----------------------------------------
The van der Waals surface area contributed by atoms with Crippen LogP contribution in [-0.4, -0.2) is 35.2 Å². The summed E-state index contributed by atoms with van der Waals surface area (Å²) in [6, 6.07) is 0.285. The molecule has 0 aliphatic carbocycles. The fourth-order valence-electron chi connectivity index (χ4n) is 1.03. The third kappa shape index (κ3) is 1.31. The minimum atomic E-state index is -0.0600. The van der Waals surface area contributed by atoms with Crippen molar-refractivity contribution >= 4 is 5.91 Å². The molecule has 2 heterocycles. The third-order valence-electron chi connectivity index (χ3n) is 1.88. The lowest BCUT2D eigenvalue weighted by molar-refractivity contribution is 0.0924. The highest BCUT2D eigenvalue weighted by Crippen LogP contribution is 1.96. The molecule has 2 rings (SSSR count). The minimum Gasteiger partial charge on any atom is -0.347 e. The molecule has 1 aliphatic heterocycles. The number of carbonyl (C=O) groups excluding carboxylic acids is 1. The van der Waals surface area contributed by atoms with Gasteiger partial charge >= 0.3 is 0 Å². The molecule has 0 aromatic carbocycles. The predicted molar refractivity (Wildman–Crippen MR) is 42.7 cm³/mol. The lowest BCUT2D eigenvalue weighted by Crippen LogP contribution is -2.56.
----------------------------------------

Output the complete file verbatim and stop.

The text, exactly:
The van der Waals surface area contributed by atoms with Crippen LogP contribution in [-0.4, -0.2) is 35.2 Å². The summed E-state index contributed by atoms with van der Waals surface area (Å²) in [6, 6.07) is 0.285. The molecule has 0 aliphatic carbocycles. The fourth-order valence-electron chi connectivity index (χ4n) is 1.03. The third kappa shape index (κ3) is 1.31. The minimum atomic E-state index is -0.0600. The van der Waals surface area contributed by atoms with Crippen molar-refractivity contribution >= 4 is 5.91 Å². The molecule has 2 heterocycles. The third-order valence-electron chi connectivity index (χ3n) is 1.88. The lowest BCUT2D eigenvalue weighted by molar-refractivity contribution is 0.0924. The highest BCUT2D eigenvalue weighted by Crippen LogP contribution is 1.96. The molecule has 2 rings (SSSR count). The minimum Gasteiger partial charge on any atom is -0.347 e. The molecule has 1 aliphatic heterocycles. The number of carbonyl (C=O) groups excluding carboxylic acids is 1. The van der Waals surface area contributed by atoms with Gasteiger partial charge >= 0.3 is 0 Å². The molecule has 0 aromatic carbocycles. The predicted molar refractivity (Wildman–Crippen MR) is 42.7 cm³/mol. The lowest BCUT2D eigenvalue weighted by Crippen LogP contribution is -2.56.